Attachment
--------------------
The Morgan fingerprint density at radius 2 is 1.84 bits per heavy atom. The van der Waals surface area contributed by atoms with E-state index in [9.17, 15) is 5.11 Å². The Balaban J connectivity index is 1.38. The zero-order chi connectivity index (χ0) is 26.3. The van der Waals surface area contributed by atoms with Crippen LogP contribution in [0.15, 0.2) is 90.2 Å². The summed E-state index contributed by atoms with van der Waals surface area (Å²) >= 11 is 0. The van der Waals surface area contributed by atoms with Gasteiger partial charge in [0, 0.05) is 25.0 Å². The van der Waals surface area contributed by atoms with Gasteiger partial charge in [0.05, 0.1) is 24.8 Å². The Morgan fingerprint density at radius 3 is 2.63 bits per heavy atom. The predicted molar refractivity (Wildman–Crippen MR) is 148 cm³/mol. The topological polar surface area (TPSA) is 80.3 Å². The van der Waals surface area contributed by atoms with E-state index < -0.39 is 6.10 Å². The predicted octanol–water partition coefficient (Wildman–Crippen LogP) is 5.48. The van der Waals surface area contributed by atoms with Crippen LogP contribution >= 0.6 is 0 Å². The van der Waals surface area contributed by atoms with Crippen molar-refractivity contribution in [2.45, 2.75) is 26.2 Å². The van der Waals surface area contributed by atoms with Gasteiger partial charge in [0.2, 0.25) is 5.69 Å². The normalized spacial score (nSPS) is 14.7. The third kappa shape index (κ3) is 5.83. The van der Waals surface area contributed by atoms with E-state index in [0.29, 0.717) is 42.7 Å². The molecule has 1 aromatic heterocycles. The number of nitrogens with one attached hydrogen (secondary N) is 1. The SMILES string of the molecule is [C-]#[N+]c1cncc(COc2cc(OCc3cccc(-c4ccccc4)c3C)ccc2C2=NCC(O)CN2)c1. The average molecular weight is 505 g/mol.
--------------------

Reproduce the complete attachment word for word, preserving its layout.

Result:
The Morgan fingerprint density at radius 2 is 1.84 bits per heavy atom. The van der Waals surface area contributed by atoms with E-state index in [9.17, 15) is 5.11 Å². The Balaban J connectivity index is 1.38. The zero-order chi connectivity index (χ0) is 26.3. The van der Waals surface area contributed by atoms with Crippen LogP contribution in [0.15, 0.2) is 90.2 Å². The summed E-state index contributed by atoms with van der Waals surface area (Å²) >= 11 is 0. The van der Waals surface area contributed by atoms with Gasteiger partial charge in [0, 0.05) is 25.0 Å². The van der Waals surface area contributed by atoms with Gasteiger partial charge in [0.05, 0.1) is 24.8 Å². The Morgan fingerprint density at radius 3 is 2.63 bits per heavy atom. The predicted molar refractivity (Wildman–Crippen MR) is 148 cm³/mol. The topological polar surface area (TPSA) is 80.3 Å². The van der Waals surface area contributed by atoms with E-state index < -0.39 is 6.10 Å². The predicted octanol–water partition coefficient (Wildman–Crippen LogP) is 5.48. The van der Waals surface area contributed by atoms with Crippen LogP contribution >= 0.6 is 0 Å². The van der Waals surface area contributed by atoms with Crippen molar-refractivity contribution in [2.45, 2.75) is 26.2 Å². The van der Waals surface area contributed by atoms with Gasteiger partial charge in [0.2, 0.25) is 5.69 Å². The normalized spacial score (nSPS) is 14.7. The third kappa shape index (κ3) is 5.83. The van der Waals surface area contributed by atoms with E-state index in [0.29, 0.717) is 42.7 Å². The molecule has 1 aromatic heterocycles. The number of nitrogens with one attached hydrogen (secondary N) is 1. The SMILES string of the molecule is [C-]#[N+]c1cncc(COc2cc(OCc3cccc(-c4ccccc4)c3C)ccc2C2=NCC(O)CN2)c1. The average molecular weight is 505 g/mol.